What causes patellofemoral pain?
It is probably due to a combination of different factors which increase the pressure between the kneecap (patella) and the lower part of the thigh bone (femur). This may happen during running, cycling, squatting and going up and down stairs. It is likely that the cause is not the same in everyone affected.
Situations where this can occur include:
- Overuse of the knee, such as in certain sports - particularly at times of increased training.
- Cycling when the saddle is too low or too far forward.
- Some people may have a slight problem in the alignment of the patella where it moves over the lower femur. This may cause the patella to rub on, rather than glide over, the lower femur. It may be due to the way the knee has developed. Or, it may be due to an imbalance in the muscles around the knee and hip - for example, the large quadriceps muscle above the knee and the muscles that stop the hips from tilting when standing on one leg.
- Weak hip muscles may cause patellofemoral pain by causing the thigh bone to be slightly turned inwards, leading to the patella being pulled slightly to one side.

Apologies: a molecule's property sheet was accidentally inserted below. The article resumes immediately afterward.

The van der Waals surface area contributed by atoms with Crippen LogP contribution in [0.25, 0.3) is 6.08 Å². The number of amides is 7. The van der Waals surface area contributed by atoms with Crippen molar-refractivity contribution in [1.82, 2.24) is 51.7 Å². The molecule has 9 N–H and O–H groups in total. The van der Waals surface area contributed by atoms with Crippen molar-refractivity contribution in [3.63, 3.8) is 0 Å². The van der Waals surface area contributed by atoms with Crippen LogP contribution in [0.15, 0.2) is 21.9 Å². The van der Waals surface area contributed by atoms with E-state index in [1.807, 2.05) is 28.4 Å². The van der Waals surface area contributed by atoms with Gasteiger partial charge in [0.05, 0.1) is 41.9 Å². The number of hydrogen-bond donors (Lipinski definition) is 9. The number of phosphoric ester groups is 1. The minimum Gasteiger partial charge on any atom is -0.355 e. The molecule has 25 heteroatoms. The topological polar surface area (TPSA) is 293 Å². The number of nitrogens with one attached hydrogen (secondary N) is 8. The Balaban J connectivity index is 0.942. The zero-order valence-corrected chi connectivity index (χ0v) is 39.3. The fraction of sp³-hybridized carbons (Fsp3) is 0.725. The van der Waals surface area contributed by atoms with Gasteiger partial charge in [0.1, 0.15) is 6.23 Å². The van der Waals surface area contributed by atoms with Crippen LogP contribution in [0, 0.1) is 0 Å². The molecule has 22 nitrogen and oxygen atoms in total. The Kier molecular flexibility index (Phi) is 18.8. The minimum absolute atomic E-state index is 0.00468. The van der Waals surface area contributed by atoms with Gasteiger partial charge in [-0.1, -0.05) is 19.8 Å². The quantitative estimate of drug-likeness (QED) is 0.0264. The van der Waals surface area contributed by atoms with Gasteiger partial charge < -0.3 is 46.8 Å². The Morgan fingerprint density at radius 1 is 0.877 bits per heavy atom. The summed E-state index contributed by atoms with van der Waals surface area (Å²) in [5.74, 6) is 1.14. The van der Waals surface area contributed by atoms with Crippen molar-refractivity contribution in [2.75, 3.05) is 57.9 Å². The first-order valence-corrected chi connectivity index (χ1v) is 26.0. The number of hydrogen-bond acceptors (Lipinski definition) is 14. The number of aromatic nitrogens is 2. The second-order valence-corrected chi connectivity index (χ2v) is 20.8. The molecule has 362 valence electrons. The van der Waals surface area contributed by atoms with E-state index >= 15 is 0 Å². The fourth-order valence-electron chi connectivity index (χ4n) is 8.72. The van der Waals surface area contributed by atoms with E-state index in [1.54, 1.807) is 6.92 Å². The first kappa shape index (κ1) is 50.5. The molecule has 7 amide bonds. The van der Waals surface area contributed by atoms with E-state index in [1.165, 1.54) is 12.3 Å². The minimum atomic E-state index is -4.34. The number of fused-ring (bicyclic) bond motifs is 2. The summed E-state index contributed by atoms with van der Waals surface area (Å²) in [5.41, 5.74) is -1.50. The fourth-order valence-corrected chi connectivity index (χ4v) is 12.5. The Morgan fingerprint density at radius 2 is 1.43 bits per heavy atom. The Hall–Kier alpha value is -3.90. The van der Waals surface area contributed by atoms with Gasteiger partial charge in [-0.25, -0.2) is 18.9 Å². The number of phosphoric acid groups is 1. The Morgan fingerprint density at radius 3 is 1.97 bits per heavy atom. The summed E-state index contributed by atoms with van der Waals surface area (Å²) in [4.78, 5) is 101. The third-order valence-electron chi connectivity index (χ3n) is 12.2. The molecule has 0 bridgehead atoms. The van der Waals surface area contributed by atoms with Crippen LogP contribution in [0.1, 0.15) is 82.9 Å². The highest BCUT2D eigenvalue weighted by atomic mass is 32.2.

- Foot problems may also play a part - for example, where the feet do not have strong arches (flat feet). This makes the foot roll inwards (pronate), which means the knee has to compensate for the inward movement. However, it is unclear whether this causes the knee problems or may be caused by the knee problems.
- Injury to the knee - including repeated small injuries or stresses due to sports, or due to slack ligaments (hypermobile joints).
A combination of an alignment problem (see above) and overuse in sport is thought to be the most common reason for getting patellofemoral pain.
Further reading and references
van der Heijden RA, Lankhorst NE, van Linschoten R, et al; Exercise for treating patellofemoral pain syndrome. Cochrane Database Syst Rev. 2015 Jan 201:CD010387. doi: 10.1002/14651858.CD010387.pub2.
Witvrouw E, Callaghan MJ, Stefanik JJ, et al; Patellofemoral pain: consensus statement from the 3rd International Patellofemoral Pain Research Retreat held in Vancouver, September 2013. Br J Sports Med. 2014 Mar48(6):411-4. doi: 10.1136/bjsports-2014-093450.
Callaghan MJ, Selfe J; Patellar taping for patellofemoral pain syndrome in adults. Cochrane Database Syst Rev. 2012 Apr 184:CD006717. doi: 10.1002/14651858.CD006717.pub2.
I have tightness and sharp pain across my swollen knee cap & cannot seem to reduce the swelling despite physio, painkillers and ice packs. What else can I do to reduce swelling and pain - can anyone...tim86043
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